Like other central banks, we have an inflation objective or ‘target’ to help guide monetary policy. This is to hold underlying inflation to 2–3 per cent on average over a run of years. As we have explained on many occasions, this does not mean that underlying inflation should be between 2 and 3 per cent every year; rather, it means that over the cycle the average rate of inflation should be ‘2 point something’. At times it will exceed 3 per cent, just as at times in recent years it was below 2 per cent. Over the year to June 1995, the increase was 2.5 per cent but, as we indicated in the Annual Report, we expect it to exceed 3 per cent over the quarters ahead; the Budget forecast was for a rise of 3¾ per cent in the year to June 1996. We do not view such outcomes as inconsistent with our objective, although achieving that objective obviously requires inflation to return to 2–3 per cent within a reasonable period of time.
As well as serving as a guide to the Reserve Bank, the 2–3 per cent objective – which has been endorsed by the Government and the ACTU – performs a useful role in helping to focus public discussion and debate on monetary policy.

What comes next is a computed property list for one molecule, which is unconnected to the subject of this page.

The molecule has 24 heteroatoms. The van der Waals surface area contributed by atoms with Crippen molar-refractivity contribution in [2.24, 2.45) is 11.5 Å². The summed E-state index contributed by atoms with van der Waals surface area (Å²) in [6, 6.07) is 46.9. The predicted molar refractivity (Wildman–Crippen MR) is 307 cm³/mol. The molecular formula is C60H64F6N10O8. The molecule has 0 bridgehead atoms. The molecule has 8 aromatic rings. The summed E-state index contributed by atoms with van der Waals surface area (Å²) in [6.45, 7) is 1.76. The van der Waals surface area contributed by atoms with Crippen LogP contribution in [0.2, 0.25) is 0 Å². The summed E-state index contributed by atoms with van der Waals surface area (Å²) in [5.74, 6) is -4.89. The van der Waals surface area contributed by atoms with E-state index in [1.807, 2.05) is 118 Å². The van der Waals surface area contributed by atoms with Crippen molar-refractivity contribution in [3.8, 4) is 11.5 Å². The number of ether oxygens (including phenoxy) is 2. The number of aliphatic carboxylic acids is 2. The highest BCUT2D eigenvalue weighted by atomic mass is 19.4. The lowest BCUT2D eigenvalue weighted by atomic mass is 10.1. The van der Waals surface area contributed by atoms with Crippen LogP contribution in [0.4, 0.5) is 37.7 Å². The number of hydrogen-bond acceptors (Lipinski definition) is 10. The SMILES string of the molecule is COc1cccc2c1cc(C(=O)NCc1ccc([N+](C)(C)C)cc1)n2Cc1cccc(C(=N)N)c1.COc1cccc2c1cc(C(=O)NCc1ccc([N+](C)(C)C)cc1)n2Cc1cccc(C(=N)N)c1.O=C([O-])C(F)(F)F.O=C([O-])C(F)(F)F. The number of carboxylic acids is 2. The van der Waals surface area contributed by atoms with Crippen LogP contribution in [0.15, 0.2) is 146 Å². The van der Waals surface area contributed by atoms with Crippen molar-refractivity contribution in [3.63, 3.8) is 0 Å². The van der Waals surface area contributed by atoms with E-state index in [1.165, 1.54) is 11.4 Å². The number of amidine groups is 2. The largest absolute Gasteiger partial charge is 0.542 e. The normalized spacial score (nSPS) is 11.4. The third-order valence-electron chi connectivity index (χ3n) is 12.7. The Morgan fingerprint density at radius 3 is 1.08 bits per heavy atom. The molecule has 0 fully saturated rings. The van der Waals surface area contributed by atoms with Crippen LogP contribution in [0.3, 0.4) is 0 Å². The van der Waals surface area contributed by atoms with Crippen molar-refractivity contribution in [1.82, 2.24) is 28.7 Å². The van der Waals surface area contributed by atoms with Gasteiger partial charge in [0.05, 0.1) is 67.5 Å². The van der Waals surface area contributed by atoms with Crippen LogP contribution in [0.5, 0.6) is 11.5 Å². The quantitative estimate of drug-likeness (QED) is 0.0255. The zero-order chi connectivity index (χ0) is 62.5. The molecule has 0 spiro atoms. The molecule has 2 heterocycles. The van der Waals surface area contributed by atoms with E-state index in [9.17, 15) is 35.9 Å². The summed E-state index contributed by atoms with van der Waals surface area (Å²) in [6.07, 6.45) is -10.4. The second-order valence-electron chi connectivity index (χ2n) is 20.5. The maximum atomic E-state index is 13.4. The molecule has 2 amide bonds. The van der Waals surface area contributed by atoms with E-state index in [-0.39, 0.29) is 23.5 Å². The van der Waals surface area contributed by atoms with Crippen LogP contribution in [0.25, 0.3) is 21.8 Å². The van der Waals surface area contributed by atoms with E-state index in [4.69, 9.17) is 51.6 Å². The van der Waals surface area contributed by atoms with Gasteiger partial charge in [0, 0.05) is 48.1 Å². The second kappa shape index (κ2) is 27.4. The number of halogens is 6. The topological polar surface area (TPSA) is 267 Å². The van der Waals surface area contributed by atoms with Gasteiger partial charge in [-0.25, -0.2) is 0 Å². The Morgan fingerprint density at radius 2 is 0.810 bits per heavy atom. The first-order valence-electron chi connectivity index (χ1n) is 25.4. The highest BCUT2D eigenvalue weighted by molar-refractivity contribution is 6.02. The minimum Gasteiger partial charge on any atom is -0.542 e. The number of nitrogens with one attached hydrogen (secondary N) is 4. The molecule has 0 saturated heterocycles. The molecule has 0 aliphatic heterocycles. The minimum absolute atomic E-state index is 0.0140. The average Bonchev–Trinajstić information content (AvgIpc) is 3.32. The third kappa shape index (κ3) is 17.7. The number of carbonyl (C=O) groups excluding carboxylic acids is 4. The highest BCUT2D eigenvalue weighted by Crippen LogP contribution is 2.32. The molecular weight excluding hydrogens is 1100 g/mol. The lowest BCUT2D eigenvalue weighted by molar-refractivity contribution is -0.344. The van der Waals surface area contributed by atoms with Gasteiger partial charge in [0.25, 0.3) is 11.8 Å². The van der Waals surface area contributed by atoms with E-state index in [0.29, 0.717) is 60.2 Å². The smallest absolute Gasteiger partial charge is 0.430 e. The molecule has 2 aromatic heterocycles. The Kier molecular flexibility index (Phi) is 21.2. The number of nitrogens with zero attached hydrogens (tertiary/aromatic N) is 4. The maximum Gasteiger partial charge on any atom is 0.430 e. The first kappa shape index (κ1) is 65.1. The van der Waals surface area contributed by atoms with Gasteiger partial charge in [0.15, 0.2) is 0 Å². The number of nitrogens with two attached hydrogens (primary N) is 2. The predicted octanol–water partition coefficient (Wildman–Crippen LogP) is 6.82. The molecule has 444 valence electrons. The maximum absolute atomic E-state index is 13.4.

Given our interest in growth and employment, as well as inflation, in formulating monetary policy we analyse a host of data bearing on developments in those areas, and then come to judgments as to whether or not monetary policy should be adjusted. In the Annual Report we commented that ‘finding the appropriate balance between the activity and inflation objectives of monetary policy remains a challenging task’, and that ‘there are risks both ways’. Not much has happened to change those comments in the two months since the Annual Report was tabled.